A DDoS attack is most often carried out by a botnet or zombie army of computers. It stands for distributed denial-of-service attack. The terminology refers to the disruption of services – either of a network or, say, a website. This is achieved by flooding target devices with unwanted internet traffic that hampers their performance.

The most common targets for DDoS attacks are online vendors, marketplaces, as well as other businesses that depend on having a stable connection and cannot afford to lose bandwidth. DDoS attacks may not only slow the performance of the targeted system but can also corrupt data or lead to data loss, not to mention significant financial losses.

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What Is Identity Theft?

Identity theft is used to describe any unauthorized gathering of personal identifying information, achieved by any means, physically or in the virtual world. Identity theft can be done via shoulder-surfing, stealing bank statements, obtaining fingerprints, dumpster diving, and so many more methods. The perpetrator uses this information to assume the victim’s identity and gain personal benefit.

In this day and age, identity theft is more often than not classified as a cybercrime due to the fact that it involves hacking computer networks and databases for private information. It can also be done via spyware, keyloggers, planting viruses, email phishing, and other types of actions classified as cybercrimes.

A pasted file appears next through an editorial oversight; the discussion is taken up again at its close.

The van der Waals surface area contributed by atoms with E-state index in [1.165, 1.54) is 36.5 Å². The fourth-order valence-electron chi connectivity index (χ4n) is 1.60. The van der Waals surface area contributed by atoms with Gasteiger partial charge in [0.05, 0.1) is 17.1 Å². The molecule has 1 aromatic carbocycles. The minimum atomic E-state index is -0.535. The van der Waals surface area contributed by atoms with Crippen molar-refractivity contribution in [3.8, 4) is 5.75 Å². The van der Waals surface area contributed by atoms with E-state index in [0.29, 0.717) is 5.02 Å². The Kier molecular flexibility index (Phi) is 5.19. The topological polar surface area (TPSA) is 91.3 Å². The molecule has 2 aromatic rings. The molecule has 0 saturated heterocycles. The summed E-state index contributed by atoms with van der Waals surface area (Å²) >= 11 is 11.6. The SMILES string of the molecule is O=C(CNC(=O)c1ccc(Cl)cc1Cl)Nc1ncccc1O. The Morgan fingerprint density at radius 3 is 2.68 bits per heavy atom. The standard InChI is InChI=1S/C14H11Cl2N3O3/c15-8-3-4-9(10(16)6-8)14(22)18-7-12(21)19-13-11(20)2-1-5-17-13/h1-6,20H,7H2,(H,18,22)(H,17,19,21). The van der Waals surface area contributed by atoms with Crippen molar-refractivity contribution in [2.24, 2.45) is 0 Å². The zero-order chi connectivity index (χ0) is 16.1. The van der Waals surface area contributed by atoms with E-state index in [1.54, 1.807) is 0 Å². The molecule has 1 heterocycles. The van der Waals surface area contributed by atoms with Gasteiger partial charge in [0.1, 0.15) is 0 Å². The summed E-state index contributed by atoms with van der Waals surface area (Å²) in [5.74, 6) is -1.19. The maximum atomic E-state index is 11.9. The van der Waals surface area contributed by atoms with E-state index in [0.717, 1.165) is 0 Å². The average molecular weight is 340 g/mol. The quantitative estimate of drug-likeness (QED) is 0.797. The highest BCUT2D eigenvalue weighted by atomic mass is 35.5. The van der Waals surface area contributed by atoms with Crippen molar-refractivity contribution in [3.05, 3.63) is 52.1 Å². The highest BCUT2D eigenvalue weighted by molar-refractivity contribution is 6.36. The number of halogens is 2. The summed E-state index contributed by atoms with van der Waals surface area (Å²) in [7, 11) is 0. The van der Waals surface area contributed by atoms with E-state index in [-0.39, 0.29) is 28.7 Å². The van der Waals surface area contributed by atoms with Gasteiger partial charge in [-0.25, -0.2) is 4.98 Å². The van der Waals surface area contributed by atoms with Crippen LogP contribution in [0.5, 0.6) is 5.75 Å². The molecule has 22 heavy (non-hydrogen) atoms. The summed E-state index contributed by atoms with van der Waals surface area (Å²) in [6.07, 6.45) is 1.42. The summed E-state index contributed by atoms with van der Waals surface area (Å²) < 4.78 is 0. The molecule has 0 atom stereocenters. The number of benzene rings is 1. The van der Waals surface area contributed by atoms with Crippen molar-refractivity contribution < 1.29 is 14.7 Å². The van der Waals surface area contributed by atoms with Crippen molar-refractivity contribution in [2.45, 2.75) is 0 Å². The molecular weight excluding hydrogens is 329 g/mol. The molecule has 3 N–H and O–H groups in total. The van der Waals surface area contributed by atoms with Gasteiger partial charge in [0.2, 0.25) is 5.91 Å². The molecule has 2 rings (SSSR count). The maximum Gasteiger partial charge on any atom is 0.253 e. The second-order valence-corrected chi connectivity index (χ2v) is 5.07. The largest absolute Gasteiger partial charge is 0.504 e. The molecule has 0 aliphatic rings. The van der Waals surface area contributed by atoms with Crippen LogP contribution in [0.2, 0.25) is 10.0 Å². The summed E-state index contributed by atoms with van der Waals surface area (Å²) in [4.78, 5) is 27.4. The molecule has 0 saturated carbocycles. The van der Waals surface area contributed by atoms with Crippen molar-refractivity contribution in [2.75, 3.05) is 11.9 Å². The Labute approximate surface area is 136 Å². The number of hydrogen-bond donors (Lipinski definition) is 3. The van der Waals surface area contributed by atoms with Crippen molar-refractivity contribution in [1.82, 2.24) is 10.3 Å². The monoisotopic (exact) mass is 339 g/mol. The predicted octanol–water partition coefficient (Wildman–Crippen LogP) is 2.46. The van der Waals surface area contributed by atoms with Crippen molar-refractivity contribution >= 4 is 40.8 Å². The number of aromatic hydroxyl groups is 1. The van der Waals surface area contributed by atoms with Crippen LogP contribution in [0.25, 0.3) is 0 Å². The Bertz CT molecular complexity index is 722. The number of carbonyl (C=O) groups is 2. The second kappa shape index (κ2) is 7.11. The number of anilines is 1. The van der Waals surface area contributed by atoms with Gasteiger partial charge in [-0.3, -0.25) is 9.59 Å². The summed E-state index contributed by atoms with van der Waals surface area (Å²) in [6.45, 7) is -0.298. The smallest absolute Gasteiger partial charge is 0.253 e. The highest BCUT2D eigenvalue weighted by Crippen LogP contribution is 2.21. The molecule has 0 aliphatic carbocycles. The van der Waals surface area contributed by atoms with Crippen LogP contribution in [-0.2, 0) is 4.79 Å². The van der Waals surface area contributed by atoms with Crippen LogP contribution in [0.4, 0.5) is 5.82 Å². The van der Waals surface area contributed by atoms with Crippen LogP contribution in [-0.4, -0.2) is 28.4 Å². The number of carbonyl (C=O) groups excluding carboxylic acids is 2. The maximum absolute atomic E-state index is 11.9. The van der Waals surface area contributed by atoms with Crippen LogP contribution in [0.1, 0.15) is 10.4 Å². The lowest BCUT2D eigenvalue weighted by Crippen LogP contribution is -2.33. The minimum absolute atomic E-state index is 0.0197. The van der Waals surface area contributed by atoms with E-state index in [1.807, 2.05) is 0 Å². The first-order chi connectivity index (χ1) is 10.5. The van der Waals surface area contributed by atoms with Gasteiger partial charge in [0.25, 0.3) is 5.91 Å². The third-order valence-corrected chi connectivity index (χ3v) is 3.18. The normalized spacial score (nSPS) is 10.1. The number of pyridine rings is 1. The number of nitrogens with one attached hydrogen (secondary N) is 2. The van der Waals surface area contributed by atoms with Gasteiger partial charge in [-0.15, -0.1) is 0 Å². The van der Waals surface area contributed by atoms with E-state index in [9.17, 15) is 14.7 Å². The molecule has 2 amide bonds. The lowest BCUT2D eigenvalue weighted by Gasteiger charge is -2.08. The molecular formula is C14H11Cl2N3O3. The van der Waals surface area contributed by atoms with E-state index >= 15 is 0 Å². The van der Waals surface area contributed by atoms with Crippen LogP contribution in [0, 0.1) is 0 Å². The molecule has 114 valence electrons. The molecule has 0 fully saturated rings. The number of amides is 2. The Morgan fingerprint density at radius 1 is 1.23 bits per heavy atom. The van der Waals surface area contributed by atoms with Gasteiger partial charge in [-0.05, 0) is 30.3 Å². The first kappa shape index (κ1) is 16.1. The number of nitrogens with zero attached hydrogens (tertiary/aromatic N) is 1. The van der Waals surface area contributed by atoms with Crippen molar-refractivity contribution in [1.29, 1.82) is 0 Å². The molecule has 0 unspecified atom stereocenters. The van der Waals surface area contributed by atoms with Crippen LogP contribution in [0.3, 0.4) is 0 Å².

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What Is a Keylogger?

There are two types of keyloggers. There are hardware keyloggers and software keyloggers. Regardless of which one is used, the main goal is always the same: tracking someone’s keystrokes in order to monitor and record whatever it is they’re doing on a device, whether they’re browsing the internet, writing emails, writing code, etc.

Keyloggers are not always used with malicious intent. They can be used in cognitive writing research, to monitor employees on their work computers, or monitor underage kids and their online activities. However, they tend to have a negative connotation since they’re most often used as standalone tools or part of advanced rootkits to steal confidential information or grant access to target devices.

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What Is Malware?

The term malware (short for malicious software) denotes all harmful pieces software such as computer viruses and worms, Trojans, ransomware, and adware, among others. Cybercriminals use it to establish a backdoor into foreign systems, create botnets, and launch various attacks for the purpose of stealing, corrupting, or deleting data on the target systems.

A malware suite, or a collection of more than one types of malicious software, is often referred to as a rootkit. Multiple types of covert malware programs can be embedded in a single application or file.

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What Is Phishing?

Phishing is a fraudulent act that involves the theft of credit card numbers, usernames, passwords, and other sensitive information in which a criminal poses as a trustworthy individual or business. Over the internet, phishing usually involves the use of fake websites with seemingly trustworthy domain names.

Although quite dangerous, phishing is usually easily avoidable if the user exercises more caution when opening attachments, disclosing their personal information, checking website URLs, and using up-to-date antivirus software. Phishing can’t be successful without some involuntary help from the victims themselves, hence the need for cybercriminals to impersonate legitimate entities when phishing for information.